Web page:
Part of that effort to “reach out” happened during a Sept. 22 student forum, during which new Highsmith Student Union Director Jessica Inman and Interim Dean of Students Megan Pugh talked directly with students, many of whom expressed frustration at the incident itself and how it was being handled.
“I personally am utterly appalled by the action that took place on Sept. 20 but also the inaction afterwards,” said one student at the forum. “As a Gen Z student, there is not one year in my school life that I did not practice an active shooter drill.”
Students argued at the forum that both the insensitivity of the training itself and the lack of response afterward were both problematic.
They also called for Weldon to be fired, noting they were not aware that the meeting was ALICE Training and thought it was simply an extension of standard emergency training.
ALICE is an acronym for Alert, Lockdown, Inform, Counter and Evacuate. The program is a popular one meant to “improve chances of survival” in active shooter situations. It’s also controversial.
As reported in news outlets like gun violence investigations publication The Trace and education reporting nonprofit The 74, despite its effectiveness in some situations, it also can be traumatizing.
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“To insist that a type of training that has been under scrutiny for years because of its effects — traumatizing people rather than being educational — be mandatory … is immoral,” one student told Inman and Pugh at the forum.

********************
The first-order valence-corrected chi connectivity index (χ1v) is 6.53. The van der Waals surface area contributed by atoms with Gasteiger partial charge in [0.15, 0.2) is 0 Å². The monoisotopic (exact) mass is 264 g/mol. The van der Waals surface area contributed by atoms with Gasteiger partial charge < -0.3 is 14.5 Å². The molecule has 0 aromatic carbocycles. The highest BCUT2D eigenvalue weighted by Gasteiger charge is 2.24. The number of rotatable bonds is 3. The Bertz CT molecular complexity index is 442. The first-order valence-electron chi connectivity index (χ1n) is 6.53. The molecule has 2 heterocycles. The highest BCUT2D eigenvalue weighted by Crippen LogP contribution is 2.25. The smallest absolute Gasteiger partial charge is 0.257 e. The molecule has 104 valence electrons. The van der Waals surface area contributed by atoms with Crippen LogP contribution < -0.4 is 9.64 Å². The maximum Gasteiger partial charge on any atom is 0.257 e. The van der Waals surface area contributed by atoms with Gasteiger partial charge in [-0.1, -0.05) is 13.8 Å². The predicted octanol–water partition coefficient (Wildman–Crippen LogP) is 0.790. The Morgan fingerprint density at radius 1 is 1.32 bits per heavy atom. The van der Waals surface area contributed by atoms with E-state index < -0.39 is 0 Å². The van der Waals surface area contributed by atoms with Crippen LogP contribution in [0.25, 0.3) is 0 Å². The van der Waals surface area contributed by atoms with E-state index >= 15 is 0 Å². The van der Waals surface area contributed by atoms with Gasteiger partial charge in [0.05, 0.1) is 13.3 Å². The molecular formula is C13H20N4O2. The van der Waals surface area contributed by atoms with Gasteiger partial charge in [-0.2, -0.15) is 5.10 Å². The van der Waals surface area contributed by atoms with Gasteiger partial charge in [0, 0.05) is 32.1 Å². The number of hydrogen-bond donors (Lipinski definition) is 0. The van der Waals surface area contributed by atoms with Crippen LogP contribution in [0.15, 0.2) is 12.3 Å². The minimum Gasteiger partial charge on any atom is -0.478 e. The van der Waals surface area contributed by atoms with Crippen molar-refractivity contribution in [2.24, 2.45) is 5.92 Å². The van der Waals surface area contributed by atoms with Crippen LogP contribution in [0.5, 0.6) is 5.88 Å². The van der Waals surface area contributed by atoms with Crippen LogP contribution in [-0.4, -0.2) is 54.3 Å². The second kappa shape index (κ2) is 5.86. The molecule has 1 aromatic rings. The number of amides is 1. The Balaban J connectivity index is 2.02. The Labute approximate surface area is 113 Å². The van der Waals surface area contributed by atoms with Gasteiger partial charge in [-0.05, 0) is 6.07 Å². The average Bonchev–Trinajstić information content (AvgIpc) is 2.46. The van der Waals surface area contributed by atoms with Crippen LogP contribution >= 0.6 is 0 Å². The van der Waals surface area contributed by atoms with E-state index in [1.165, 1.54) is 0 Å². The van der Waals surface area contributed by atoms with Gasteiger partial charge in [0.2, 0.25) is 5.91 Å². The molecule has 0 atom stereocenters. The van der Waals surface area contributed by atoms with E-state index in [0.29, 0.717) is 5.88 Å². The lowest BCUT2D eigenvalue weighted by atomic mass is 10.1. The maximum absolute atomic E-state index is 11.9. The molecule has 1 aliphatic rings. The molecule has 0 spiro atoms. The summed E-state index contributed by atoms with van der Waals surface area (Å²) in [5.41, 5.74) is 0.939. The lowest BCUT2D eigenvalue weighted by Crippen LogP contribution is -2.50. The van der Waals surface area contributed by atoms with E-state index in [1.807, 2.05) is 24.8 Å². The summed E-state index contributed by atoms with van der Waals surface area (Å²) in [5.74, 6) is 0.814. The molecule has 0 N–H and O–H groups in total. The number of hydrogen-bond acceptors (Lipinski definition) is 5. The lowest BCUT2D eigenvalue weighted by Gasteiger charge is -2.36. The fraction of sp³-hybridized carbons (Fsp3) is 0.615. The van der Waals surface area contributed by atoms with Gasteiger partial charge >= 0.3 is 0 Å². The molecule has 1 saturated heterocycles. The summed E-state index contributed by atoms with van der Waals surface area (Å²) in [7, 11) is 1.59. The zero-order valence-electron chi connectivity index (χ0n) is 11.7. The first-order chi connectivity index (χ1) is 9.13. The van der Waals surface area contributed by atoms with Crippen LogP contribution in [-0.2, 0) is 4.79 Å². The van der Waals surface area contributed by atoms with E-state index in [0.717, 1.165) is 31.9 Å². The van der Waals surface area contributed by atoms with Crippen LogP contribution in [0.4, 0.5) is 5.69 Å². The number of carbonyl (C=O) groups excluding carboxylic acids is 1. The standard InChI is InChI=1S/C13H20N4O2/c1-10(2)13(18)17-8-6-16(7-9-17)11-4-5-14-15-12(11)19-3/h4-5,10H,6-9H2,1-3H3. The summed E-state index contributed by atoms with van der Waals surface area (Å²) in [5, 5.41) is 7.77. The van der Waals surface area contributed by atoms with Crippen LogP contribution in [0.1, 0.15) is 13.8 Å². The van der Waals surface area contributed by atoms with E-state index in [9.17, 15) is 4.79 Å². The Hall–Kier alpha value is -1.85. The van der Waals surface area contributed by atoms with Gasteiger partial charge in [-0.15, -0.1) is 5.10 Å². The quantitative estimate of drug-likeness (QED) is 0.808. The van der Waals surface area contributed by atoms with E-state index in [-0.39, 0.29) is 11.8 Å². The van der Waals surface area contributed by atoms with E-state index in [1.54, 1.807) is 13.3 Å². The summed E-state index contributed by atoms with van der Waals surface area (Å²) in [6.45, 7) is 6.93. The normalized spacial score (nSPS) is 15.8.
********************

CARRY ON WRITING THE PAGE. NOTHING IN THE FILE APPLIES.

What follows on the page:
“Right now a member of the student affairs initiative team is doing what we’re calling a fact-finding,” said Pugh, who was also asked if she and Inman would condemn the actions of those involved with planning the Sept. 20 training. “I don’t think I could condemn anything. What I … will say is … you have illuminated an incredible blind spot, not just for me, but for my colleagues in terms of how we approached teaching this information.”  
Comments about the “blind spot” Pugh said, were personal reflections on the situation. “It never even occurred to me that you all who are coming into UNC Asheville or who have been here for a few years, you have a totally different relationship to active shooter drills, to active shooter trainings, to active shooters as a whole, to those experiences that I do not have.”
Pugh said she didn’t want to condemn something she didn’t see with her own eyes but said the students’ reaction to the situation gave her “a clear path forward” in addressing the situation.
For administration, the path forward is a combination of addressing students, but also bolstering its active shooter training initiative.  
“We take the safety and well-being of our students and campus community very seriously,” Weyant said. “As a learning community, we look forward to considering ways to support our students and strengthen this program in the future.”
Andrew Jones is an investigative reporter for the Asheville Citizen Times, part of the USA TODAY Network. Reach him at @arjonesreports on Facebook and Twitter, 828-226-6203 or Please help support this type of journalism with a subscription to the Citizen Times.